For Jakob and Jonas Weydemann, “Systemsprenger” (“System Crasher”), a social drama about a troubled young girl caught in the revolving door of Germany’s child welfare services, is exactly the kind of film the sibling producer duo is keen to make.
Nora Fingscheidt’s feature film debut, which screens in competition in Berlin, explores the difficult and timely social issue of children who fall through the system while at the same telling a human story about a little girl seeking only to be with her mother.
Since launching their company, Weydemann Bros., in 2012, the team has striven to make films that are socially relevant. While their works often deal with societal issues, they are not necessarily front and center.
Sarah Winkenstette’s forthcoming “Zu weit weg,” for example, is a children’s film about the friendship between a German boy who has to leave his village because it’s being razed to make way for brown coal mining, and a Syrian boy who came to Germany as a refugee. “Both of them are new in their school, and the outsiders and that’s why they become best friends,” Jakob explains. “It’s also relevant: it’s about the loss of your home, structural change, lignite mining and refugees, but that’s all in the background. The film is for 10-year-olds, there’s lots of soccer; it’s a buddy movie about friendship.”
Next up for the company is “Schoko,” Sarah Blasskiewitz’s debut feature, a light-hearted drama about an African-German woman who meets the half-sister she never knew she had following the death of their African father. The film is set to shoot in Leipzig this summer.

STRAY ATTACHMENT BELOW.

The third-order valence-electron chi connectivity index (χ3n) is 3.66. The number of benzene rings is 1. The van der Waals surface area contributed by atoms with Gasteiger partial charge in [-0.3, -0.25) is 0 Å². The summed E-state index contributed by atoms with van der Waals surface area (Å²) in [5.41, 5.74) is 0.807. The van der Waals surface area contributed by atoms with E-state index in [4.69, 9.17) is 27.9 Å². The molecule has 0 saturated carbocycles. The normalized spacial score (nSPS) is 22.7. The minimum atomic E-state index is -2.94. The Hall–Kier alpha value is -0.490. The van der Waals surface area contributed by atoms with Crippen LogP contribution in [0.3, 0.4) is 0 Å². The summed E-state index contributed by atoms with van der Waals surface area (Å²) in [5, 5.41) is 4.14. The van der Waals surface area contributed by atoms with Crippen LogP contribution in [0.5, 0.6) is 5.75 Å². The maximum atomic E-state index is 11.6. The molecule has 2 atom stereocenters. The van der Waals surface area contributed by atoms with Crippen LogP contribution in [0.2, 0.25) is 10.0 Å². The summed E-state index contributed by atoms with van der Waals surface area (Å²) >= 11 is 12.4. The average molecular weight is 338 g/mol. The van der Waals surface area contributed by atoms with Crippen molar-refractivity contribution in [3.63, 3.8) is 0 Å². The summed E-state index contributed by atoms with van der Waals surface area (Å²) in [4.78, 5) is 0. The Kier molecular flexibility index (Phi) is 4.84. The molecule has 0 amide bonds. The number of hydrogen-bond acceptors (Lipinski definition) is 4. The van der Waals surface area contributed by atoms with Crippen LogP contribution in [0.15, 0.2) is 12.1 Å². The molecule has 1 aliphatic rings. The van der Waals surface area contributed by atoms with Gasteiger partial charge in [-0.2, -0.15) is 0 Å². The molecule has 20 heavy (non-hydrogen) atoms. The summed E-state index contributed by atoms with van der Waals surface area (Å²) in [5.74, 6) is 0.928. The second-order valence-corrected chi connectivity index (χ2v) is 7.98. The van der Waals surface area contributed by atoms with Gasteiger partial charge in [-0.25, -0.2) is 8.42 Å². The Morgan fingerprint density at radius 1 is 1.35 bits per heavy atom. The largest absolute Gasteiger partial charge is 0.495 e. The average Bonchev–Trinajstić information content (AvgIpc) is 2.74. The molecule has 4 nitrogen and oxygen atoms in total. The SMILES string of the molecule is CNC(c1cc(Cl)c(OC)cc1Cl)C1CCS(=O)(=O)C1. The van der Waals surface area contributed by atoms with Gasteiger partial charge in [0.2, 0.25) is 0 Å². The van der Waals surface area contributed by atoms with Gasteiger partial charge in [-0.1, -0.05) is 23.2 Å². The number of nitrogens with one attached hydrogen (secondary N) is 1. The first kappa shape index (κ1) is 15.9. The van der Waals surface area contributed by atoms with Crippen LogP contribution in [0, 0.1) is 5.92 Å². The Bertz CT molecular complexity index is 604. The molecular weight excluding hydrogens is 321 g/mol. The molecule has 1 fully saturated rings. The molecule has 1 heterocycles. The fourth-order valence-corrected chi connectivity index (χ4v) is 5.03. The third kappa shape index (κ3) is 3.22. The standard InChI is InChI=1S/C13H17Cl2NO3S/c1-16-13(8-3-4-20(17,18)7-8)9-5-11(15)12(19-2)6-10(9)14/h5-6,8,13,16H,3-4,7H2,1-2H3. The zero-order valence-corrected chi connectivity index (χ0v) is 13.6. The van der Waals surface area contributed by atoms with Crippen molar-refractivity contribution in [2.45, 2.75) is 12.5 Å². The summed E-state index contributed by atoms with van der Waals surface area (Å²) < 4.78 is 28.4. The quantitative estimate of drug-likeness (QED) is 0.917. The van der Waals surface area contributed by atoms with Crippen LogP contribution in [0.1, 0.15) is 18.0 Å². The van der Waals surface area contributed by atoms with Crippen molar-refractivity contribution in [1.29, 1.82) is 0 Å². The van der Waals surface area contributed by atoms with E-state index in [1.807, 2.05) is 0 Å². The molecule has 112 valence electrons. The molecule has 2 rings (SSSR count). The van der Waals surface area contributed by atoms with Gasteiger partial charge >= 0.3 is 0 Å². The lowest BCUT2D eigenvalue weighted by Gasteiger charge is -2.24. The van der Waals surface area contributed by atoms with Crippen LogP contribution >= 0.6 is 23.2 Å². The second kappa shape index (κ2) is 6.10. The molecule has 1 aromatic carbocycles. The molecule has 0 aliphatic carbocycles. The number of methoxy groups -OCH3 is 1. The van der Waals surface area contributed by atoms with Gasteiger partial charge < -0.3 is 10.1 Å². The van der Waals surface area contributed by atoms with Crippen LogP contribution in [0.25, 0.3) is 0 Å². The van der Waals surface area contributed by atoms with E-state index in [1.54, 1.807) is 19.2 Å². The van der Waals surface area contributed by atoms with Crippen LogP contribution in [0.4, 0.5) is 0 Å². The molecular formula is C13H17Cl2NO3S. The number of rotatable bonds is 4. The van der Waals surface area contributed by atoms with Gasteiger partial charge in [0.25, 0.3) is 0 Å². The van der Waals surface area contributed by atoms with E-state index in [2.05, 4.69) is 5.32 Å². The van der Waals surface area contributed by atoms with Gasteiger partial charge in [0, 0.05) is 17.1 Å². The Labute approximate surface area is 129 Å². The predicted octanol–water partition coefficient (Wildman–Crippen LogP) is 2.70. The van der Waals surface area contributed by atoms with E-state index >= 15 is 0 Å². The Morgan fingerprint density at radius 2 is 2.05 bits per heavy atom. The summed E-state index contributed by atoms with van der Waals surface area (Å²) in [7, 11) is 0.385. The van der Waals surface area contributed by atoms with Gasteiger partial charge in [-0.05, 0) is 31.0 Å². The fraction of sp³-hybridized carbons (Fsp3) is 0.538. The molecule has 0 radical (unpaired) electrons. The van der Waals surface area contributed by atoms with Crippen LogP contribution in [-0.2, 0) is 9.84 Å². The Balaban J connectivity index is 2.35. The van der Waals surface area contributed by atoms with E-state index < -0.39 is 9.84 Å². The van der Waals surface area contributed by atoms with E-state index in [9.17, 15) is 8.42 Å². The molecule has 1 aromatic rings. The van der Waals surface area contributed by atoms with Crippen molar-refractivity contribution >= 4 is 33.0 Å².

The Weydemanns, who have offices in Berlin, Cologne and Hamburg, work regularly with young filmmakers on their first, second and third features. Many of their collaborators are foreign directors who have found a home in Germany, such as American helmer Damian John Harper, Moldovan filmmaker Ana-Felicia Scutelnicu and Uruguayan Carlos Morelli, whose family drama “Der Geburtstag” (“The Birthday”) premiered at this year’s Max Ophüls Prize Film Festival.
Harper’s “In the Middle of the River,” about a troubled Iraq vet in New Mexico seeking to avenge his sister, premiered last year at the Munich Film Festival, where it won best screenplay. The brothers also produced the director’s timely 2014 drama “Los Ángeles,” about a young Mexican in Oaxaca planning to move to California.
They are now developing his third feature, an adaptation of Scottish writer Mark McNay’s novel “Fresh,” about a chicken-processing factory worker forced to deal with his violent brother, who has been released from prison earlier than expected. Harper is transposing the story from its original Glasgow setting to Duisburg, Germany, for the film.
The Weydemanns have also teamed with Romania’s Cristian Mungiu to co-produce “Transit Times,” Scutelnicu’s upcoming drama centering on a family in Moldova during the country’s turbulent transition from a Soviet republic to an independent nation in the 1990s. The brothers also produced Scutelnicu’s critically acclaimed debut feature “Anishoara.”
While the company focuses primarily on feature films, it also produced Jakob Preuss’ award-winning 2017 documentary “When Paul Came Over the Sea,” which follows a Cameroonian migrant on his perilous journey to Europe.
In addition, the team is developing a cybercrime miniseries for television about sibling hackers who turn on each other when the sister joins an elite police unit to hunt down her brother.